Friday, August 30, 2013

Keys to Learning Well

In the school’s mission statement is the phrase “Enabling youth to learn how to learn …” What does that mean? And how do you know when it happens?

Mission statements are notoriously imprecise and aspirational. But that is on purpose. The nature of a mission statement is to draw us forward, set us on a path, provide a fixed direction, point out the mountain we would like to reach. Some companies even have two mission statements, the official one and the unofficial one. For example, this is the case for Google. Their official mission statement is "to organize the world's information and make it universally accessible and useful." The unofficial one, officially recorded in its 2004 IPO prospectus, is “Don’t Be Evil.” The first statement is predictable and rather dull. But the second is quite interesting, because it causes the reader to think about what that phrase could mean in an organization.

Our own school’s mission statement has aspects of both in it. Schools are about youth and about learning. That much is fairly obvious. What is less obvious, but all the more important and perhaps worthy of reflection, is the fact that one part of our mission is to enable youth to learn how to learn. The focus of the learning is on learning. This focus is part of the educational environment, whereby not only are facts, figures, rules, systems, insights, relationships, etc. learned outright. But within that process there is an intentional effort to enable students to discover the ways that they are involved in the process of learning itself, are agents in the skill of learning, and thereby may become more deliberate about the learning that they want to accomplish.

The more we know about our own learning process, the better learners we become.  For example, I know that I need a quiet environment in order to learn well, and that I need to “ramp up” my learning process so that I can get to a level of engagement that puts things into a higher gear. The simplest example is from many years ago, when I delayed writing my PhD dissertation (as most candidates do at some point in the process) until deadlines loomed and something radical was needed. After thinking about my best learning process, the solution appeared. For six weeks, I put myself into a Trappist monastery in California, pictured above, where for five weeks (the first week was for ramping up) I worked calmly but intensely for many hours of the day in a profound, natural silence punctuated only by prayers and meals. At the end of that time, 80% of the dissertation was done, basically due to zero radio or TV, simple vegetarian food, a peaceful setting, and an inescapable personal regimen – no distractions possible – punctuated by good prayer and liturgy.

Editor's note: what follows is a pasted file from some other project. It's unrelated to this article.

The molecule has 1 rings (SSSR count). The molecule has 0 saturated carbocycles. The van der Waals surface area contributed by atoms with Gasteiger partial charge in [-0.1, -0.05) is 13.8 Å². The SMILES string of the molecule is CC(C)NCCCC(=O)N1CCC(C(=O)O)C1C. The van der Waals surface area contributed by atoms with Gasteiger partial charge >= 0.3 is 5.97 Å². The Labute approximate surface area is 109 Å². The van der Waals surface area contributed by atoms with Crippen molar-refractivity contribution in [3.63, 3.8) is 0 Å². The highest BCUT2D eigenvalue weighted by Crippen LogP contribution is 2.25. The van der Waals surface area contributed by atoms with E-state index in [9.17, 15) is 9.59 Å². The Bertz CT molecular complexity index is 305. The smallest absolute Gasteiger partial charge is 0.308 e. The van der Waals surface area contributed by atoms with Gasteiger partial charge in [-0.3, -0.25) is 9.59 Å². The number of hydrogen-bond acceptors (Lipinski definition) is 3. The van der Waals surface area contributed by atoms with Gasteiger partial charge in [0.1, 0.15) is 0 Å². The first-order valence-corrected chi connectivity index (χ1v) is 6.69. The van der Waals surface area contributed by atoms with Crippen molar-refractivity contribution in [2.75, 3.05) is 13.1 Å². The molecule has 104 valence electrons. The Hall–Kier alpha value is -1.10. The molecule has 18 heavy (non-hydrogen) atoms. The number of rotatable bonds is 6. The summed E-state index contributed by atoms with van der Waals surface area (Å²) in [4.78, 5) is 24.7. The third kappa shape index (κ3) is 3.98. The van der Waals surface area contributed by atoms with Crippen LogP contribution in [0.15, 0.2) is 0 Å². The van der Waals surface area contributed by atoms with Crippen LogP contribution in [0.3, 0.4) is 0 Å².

That’s only one example, and it may only apply to me. Your way of learning best is likely to be quite unique. But when you identify it, the more you may pursue it, and the better you will learn. A friend of mine who became the CEO of a large company showed me a room next to his third-story office that was empty except for a window overlooking the outside and two rows of airplane seats. He told me that he thinks best on airplanes, and so he had this little room built for his private thinking and planning time. He, in fact, had learned how he learned best.

When you learn how you learn, you will learn more quickly, deeply, and intensely. Each new insight about your own learning will add to your personal set of learning tools, ready to go into action when needed. How to start? Take a short but serious inventory after you have learned something really well. What allowed that to happen? Push, push, push for the reasons. Those results, in the long run, will be more valuable than whatever it was that you learned really well. Like a coach who is able to reflect back the small movements or behaviours that will lead to greater performance, by being your own “learning” coach, you will identify your own best behaviours for learning.

If someone told us that we could take a pill to help us learn better, as in the movie Limitless (2011), we would probably buy a year’s supply. Actually, we have those pills already inside of us. They just need to be identified and brought into the light of day. After that, it’s mostly “Take as needed.”